When is a good time to take out a personal loan?

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Credit Sesame on what to consider and when to take out a personal loan.

When you need extra money, there are several options you can consider, including using a credit card, tapping into home equity or a personal loan. Often people use a personal loan as a way to access cash quickly, often without putting up any collateral.

It’s a good idea to time your personal loan application wisely and understand your financial situation before committing to this type of financing.

Understanding personal loans

A personal loan is a form of financing that is typically unsecured. Unsecured means it does not require putting up any collateral like your home. Instead, only your signature is needed if you qualify.

Some lenders, however, offer only secured personal loans, which can put your home or another form of collateral pledged at risk if you do not repay your debt.

The good news about personal loans is that they are commonly paid back over 24 to 60 months, a relatively short period.

The fixed interest rate on a personal loan can be higher (usually over 10%) than for many other types of loans, although rates are typically lower than a credit card would charge. For example, a borrower with a credit score above 720 may be charged less than 12.5% interest for a personal loan compared to the average new credit card APR of 22% (in December 2022).

“Because there is usually no collateral required, a personal loan requires a higher credit score and can be more difficult to obtain than a secured loan such as a mortgage or car loan,” says Laura Sterling, vice president of marketing for Georgia’s Own Credit Union.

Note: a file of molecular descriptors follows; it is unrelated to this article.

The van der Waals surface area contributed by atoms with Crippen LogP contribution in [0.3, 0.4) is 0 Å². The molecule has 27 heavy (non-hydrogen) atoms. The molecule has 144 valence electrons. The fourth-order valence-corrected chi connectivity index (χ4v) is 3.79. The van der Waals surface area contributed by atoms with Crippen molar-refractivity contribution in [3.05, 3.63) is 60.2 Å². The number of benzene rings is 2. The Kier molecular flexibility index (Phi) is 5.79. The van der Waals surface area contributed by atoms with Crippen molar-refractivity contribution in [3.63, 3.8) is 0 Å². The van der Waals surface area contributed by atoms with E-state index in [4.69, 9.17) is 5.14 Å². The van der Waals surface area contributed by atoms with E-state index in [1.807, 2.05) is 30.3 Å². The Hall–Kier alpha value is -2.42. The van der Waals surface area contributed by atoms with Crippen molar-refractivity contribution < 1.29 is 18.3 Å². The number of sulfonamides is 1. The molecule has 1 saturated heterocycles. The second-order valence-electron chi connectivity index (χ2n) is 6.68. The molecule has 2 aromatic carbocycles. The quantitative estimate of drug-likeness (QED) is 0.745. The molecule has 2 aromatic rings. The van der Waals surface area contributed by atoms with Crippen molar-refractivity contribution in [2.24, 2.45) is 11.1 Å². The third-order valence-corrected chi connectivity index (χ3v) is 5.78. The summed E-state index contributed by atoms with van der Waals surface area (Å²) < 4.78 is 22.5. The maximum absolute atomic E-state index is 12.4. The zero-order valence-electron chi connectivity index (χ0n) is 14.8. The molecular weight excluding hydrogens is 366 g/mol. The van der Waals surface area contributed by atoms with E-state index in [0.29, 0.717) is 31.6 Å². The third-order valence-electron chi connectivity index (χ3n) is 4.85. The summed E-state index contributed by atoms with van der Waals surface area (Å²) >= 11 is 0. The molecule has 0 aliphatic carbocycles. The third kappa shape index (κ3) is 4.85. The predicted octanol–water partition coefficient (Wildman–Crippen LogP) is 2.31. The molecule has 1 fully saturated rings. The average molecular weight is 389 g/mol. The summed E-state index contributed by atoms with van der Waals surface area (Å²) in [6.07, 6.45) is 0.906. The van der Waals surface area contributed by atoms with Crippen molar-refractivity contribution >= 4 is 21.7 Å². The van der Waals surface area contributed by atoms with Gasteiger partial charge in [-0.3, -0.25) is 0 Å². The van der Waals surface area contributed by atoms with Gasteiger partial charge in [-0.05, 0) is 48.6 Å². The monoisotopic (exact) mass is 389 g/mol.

The money borrowed is paid in a lump sum at closing, and personal loan funds can be used for virtually anything, including home improvements, debt consolidation, medical expenses, and big events like a wedding.

Good candidates for a personal loan

According to Brian Greenberg, CEO/founder of Insurist, a worthy prospect for a personal loan is someone with a steady income and a good credit score (720 or higher).

“Not only does that mean you should have the ability to pay back your loan, but it also means you are more likely to be approved for the loan in the first place,” he says.

A bad candidate for a personal loan is someone who has little or no income or whose income fluctuates widely.

“This person is unlikely to be able to repay their debt, which could lead to defaulting on their payments or even bankruptcy,” Greenberg continues.

Why timing your personal loan is important

Knowing the ideal time to apply for a personal loan is important. You would be wise to apply when your creditworthiness and credit score is high. It’s a good idea to ensure you are in a strong financial position to repay your loan on time, as agreed.

“It can be hard for individuals to perfectly time when they should take out a loan. So it’s important to have an idea of what you need the loan for and when you need it so that you can make sure it can work for you,” says Shawn Plummer, CEO of The Annuity Expert and a certified financial professional.